Using sedimentary rock strata it should be possible, at least in theory, to write the geological history of the continents for the last billion or so years. Some important practical problems, however, prevent the full realization of this goal. For example, in many areas, erosion has removed much or most of the sedimentary rock that once existed there. In other places, strata are not clearly exposed to view but, instead, are buried hundreds or thousands of feet beneath the thin layer of soil that covers most of Earth's surface.
A few remarkable exceptions exist. A familiar example is the Grand Canyon, where the Colorado River has cut through dozens of strata, exposing them to view and making them available for study by geologists. Within the Grand Canyon, a geologist can follow a particular stratum for many miles, noting changes within the stratum and changes between that stratum and its neighbors above and below.
One of the characteristics observable in such a case is that a stratum often changes in thickness from one edge to another. At the edge where the thickness approaches zero, the stratum may merge into another stratum. This phenomenon is understandable when one considers the way the sediment in the rocks was laid down. At the mouth of a river, for example, the accumulation of sediments is likely to be greatest at the mouth itself, with decreasing thickness at greater distances into the lake or ocean. The principle of lateral continuity describes this phenomenon, namely that strata are three-dimensional features that extend outward in all directions, merging with adjacent deposits at their edges.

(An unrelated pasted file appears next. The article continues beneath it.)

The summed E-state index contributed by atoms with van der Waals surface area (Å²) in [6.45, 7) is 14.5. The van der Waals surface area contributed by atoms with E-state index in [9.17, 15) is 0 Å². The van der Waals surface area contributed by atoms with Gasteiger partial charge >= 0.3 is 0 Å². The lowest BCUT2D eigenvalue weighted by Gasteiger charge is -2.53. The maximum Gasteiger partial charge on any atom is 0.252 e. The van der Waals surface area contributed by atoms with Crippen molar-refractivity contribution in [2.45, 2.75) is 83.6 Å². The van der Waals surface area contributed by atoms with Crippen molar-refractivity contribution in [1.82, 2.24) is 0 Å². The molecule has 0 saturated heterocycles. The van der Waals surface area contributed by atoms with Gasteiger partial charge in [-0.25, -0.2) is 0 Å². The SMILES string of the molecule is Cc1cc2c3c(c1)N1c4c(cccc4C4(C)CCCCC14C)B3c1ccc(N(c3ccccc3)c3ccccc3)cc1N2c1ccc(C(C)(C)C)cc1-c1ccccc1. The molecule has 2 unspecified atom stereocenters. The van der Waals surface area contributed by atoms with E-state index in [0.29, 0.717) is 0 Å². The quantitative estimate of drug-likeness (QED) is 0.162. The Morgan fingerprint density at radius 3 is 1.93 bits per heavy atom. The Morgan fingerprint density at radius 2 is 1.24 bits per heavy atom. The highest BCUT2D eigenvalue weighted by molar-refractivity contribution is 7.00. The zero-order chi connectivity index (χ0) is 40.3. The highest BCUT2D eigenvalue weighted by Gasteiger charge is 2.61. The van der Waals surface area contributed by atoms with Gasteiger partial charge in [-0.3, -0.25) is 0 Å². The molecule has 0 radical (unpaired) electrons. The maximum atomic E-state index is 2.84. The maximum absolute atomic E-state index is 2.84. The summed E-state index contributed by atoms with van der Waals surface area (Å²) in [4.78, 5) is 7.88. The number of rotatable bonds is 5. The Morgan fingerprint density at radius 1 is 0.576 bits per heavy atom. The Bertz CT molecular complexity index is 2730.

Human activity also exposes strata to view. When a highway is constructed through a mountainous (or hilly) area, for example, parts of a mountainside may be excavated, revealing various sedimentary rock strata. These strata can then be studied to discover the correlation among them and with strata in other areas.
Another problem is that strata are sometimes disrupted by earth movements. For example, an earthquake may lift one block of Earth's crust over an adjacent block or may shift it horizontally in comparison to the second block. The correlation between adjacent strata may then be difficult to determine.
Physical correlation is accomplished by using a number of criteria. For example, the color, grain size, and type of minerals contained within a stratum make it possible for geologists to classify a particular stratum quite specifically. This allows them to match up portions of that stratum in regions that are physically separated from each other. In the American West, for example, some strata have been found to cover large parts of two or more states although they are physically exposed in only a few specific regions.
- Correlation (Geology) - Interpreting Earth History Within A Stratum
- Correlation (Geology) - The Nature Of Sedimentary Strata
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